Last year, the NFL and USA Football – youth football’s governing body – made big claims about their efforts to reduce brain injuries in childhood football leagues. The groups touted their youth initiative called Heads Up Football for decreasing the number of concussions and bodily injuries by significant margins.
The only problem is their claims weren’t true.
The New York Times accused the NFL and USA Football of misleading the public and misrepresenting preliminary data to diminish the number of youth injuries. The groups used preliminary numbers from a study to claim the program reduced injuries by 76% and concussions by approximately 30%.
When the study was published in the Orthopaedic Journal of Sports Medicines, the findings showed that wasn’t the case at all. In fact, the results showed the initiative had little to no effect whatsoever on the number of concussions. Its impact on general injuries was also minimal, at best.
The NFL and USA Football didn’t wait to see the final data before proclaiming they were making a huge impact and promoting their successes on social media and their own websites. Both leagues say they were unaware they were using inaccurate information until after The Times began conducting its investigation recently.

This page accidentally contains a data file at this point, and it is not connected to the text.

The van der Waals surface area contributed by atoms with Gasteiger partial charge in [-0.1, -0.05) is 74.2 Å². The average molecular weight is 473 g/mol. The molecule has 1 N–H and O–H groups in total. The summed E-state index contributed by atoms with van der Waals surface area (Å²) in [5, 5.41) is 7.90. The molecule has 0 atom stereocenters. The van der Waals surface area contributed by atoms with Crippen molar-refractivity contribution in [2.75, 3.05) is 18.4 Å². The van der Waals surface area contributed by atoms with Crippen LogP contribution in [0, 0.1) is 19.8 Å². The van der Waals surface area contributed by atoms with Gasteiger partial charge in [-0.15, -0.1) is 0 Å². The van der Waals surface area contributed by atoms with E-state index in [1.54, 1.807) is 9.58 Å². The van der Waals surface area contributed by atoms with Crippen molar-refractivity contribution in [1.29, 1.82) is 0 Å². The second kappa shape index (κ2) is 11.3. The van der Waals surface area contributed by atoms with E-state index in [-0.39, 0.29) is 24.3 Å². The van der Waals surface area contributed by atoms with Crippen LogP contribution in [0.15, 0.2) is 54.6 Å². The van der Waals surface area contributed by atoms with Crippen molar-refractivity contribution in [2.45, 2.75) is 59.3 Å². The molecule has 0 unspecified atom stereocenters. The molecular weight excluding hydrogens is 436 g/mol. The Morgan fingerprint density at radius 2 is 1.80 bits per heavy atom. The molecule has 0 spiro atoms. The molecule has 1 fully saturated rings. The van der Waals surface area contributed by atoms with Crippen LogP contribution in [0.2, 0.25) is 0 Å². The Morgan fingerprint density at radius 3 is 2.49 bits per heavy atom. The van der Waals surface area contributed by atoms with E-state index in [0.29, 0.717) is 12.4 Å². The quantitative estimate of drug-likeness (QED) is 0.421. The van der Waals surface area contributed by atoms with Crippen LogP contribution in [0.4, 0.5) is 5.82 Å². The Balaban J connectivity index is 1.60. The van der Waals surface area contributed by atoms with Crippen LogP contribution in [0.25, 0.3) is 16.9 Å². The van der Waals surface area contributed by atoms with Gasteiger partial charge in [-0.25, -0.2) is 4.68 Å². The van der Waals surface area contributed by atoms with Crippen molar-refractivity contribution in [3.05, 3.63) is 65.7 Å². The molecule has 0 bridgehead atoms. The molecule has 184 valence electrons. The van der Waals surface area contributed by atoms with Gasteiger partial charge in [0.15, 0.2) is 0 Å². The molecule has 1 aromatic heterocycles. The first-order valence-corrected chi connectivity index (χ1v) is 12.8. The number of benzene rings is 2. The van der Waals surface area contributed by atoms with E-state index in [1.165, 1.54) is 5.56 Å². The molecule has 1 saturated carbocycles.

“U.S.A. Football erred in not conducting a more thorough review with Datalys to ensure that our data was up to date,” Scott Hallenbeck, the executive director of U.S.A. Football, said in an email to The Times. “We regret that error.”
The mistake would be a regrettable error in most cases, remedied by updating websites with the pertinent information from the finished studies. However, this is not the NFL’s first time being accused of misrepresenting data to suit their own needs and downplay the serious issue of brain injuries in football.
In fact, earlier this year The Times exposed a long and consistent pattern of using flawed concussion data to minimize the number of concussions reported to the public.
In this context, it is a little bit more difficult to write off the mistake as an innocent miscommunication. Instead, it seems likely that both leagues were eager to calm parent’s concerns about their child’s safety playing football and they were willing to use misleading or inaccurate information to do so.